Who, in our ruddy great word stew, writes like you, #DylanThomas?
I wrote the above in response to a tweet with a quote from Dylan Thomas written in 1944 courtesy of #The Dylan Thomas Centre: “should never write letters after lunch: I am whimsical, I am porky, there are peas in my ears & my smile is gravy.”
Yes, I know what I am doing here:
1. Showing Off: Look how I can write!
2. Trying to show that in the morass of words in which we authors stew, the only way to get our point across is to waggle our asses like crazy.
3. Be a unique stylist.
Is it showing off. Yes. And No. If we don’t get into the stew and try, like a dumpling, to bob to the top, how the Dylan’s do we compete? Less so if we are women with husband’s and children…but is this really still the upper case? In the thick of word stew, online, one reads of authors who are peddling books like 1p sweeties from the only sweetshop in town: these remarkable writers kept swimming through the thick stew until they reached ‘the other side,’ that 'all' writers want to reach. And what lies there? The cool salad of the publishing world, presided over, as it is by mythical Anna Wintourian beasts. These whimsies will accept and reject you like best friends in a British playground. Just because you get there does not mean you have ‘arrived.’ Many arrive, but how many actually scratch a living on the hallowed land before they are devoured, spat out and made once again to swim or just stew, in the stew.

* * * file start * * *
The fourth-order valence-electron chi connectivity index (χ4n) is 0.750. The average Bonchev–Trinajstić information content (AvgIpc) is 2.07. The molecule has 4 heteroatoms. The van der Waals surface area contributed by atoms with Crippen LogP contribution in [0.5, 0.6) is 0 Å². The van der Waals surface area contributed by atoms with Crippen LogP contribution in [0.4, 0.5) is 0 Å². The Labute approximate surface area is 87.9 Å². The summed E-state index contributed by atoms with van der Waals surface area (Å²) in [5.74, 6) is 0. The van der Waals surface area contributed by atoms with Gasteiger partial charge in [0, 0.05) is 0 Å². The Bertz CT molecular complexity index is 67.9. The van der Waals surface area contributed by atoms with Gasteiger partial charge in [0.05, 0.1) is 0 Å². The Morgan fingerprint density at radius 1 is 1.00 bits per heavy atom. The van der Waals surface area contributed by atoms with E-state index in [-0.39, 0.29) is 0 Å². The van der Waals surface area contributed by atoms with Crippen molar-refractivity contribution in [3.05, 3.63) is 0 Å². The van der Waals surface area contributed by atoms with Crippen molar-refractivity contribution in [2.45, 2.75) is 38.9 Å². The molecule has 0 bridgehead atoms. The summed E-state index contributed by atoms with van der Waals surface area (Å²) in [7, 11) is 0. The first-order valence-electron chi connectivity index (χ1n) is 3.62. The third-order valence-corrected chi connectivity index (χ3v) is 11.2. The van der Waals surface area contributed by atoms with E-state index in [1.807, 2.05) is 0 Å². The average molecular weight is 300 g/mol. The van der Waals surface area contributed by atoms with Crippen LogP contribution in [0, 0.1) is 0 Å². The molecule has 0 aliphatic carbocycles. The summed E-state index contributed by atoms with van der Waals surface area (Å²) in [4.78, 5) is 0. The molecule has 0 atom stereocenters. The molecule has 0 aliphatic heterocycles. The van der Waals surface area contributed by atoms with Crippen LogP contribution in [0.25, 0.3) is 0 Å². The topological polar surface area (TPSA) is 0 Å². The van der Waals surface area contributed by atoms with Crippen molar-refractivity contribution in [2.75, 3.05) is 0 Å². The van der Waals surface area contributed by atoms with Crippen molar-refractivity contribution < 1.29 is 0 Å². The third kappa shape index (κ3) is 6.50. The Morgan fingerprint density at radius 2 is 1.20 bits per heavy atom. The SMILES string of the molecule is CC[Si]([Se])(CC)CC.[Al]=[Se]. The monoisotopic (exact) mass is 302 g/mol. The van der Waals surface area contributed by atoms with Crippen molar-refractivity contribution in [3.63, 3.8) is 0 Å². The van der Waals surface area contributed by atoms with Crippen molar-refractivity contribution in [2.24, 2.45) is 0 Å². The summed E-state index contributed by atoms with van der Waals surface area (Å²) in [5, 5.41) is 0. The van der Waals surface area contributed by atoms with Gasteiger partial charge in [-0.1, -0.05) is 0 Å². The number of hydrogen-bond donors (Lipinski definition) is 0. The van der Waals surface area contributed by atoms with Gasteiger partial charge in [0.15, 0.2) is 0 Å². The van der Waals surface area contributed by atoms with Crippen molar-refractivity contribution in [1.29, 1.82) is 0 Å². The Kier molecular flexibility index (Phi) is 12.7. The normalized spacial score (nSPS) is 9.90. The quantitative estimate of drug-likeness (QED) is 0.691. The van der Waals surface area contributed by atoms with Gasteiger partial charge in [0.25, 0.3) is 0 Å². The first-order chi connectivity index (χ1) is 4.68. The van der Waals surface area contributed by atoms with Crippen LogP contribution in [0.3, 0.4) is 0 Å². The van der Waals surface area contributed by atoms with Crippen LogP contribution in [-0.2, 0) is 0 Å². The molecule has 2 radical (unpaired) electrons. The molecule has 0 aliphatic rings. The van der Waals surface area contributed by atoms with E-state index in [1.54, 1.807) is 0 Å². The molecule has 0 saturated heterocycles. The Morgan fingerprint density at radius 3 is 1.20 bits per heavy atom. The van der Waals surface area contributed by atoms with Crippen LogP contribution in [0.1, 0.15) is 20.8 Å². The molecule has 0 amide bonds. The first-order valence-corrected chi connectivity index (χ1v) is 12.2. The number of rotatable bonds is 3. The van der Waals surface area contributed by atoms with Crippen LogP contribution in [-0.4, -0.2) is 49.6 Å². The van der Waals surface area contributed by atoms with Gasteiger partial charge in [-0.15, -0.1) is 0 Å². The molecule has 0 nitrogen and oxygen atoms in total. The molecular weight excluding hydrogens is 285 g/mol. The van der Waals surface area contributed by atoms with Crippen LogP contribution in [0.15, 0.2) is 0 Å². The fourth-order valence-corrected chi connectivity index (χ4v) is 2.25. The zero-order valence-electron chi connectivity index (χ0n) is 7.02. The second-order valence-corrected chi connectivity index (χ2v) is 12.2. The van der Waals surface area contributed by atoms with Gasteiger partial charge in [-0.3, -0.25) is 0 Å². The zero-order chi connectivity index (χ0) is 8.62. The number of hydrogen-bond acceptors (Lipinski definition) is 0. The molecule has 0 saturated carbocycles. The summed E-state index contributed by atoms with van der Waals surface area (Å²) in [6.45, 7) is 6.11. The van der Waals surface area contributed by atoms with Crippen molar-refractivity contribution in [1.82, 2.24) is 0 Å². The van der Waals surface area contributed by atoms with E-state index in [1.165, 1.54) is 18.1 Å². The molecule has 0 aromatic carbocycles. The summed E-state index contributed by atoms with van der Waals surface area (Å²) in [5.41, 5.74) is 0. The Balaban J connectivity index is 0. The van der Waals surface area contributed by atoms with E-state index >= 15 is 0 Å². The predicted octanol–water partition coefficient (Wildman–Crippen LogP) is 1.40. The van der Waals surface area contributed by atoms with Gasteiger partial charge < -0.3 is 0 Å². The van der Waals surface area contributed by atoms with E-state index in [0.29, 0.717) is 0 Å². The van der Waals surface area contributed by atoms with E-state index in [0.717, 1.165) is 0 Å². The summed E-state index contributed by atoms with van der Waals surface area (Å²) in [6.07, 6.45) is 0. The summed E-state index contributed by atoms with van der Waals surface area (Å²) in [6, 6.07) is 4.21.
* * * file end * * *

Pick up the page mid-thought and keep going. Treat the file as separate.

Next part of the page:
Perhaps you are a writer reading this, in which case, I do not want to put you off, I want to cheer you on. There are many reasons to write, and the desire to make your mark is a noble one. But there are other, more noble ways, of competing in a saturated, and often not very tasty market, though a certain saltiness is required. Not least quietly persevering. There is something distasteful about self-promotion, so taste must surely come into it - one does not want to over-salt the stew. Don't be an egg-head with egg on your face, having over egged the pudding as I have just demonstrated with too many analogies - style, is as important as substance. Established authors leave the dirty work of selling to the marketing staff that work in their sometimes grubby houses, whilst the author looks on, face smugly rubbed ruddy clean by these nannies, champagne glass in hand. But believe you me, aspiring author or possibly just amused reader wondering what I am on about; do not feel bad about waving your oar. Just keep rowing – your words in particular – and particular they need to be, which requires much rowing or sentence after beautifully crafted, style-smashing sentence; and yes, wave your oar every now and again, someone may well take notice. Just don’t spend too much time on Twitter reading those stories of folk who got published after 3000 rejections – it may be a ploy to stop you writing and focus only on fighting – now there’s a thriller for you. Now, back to the stew…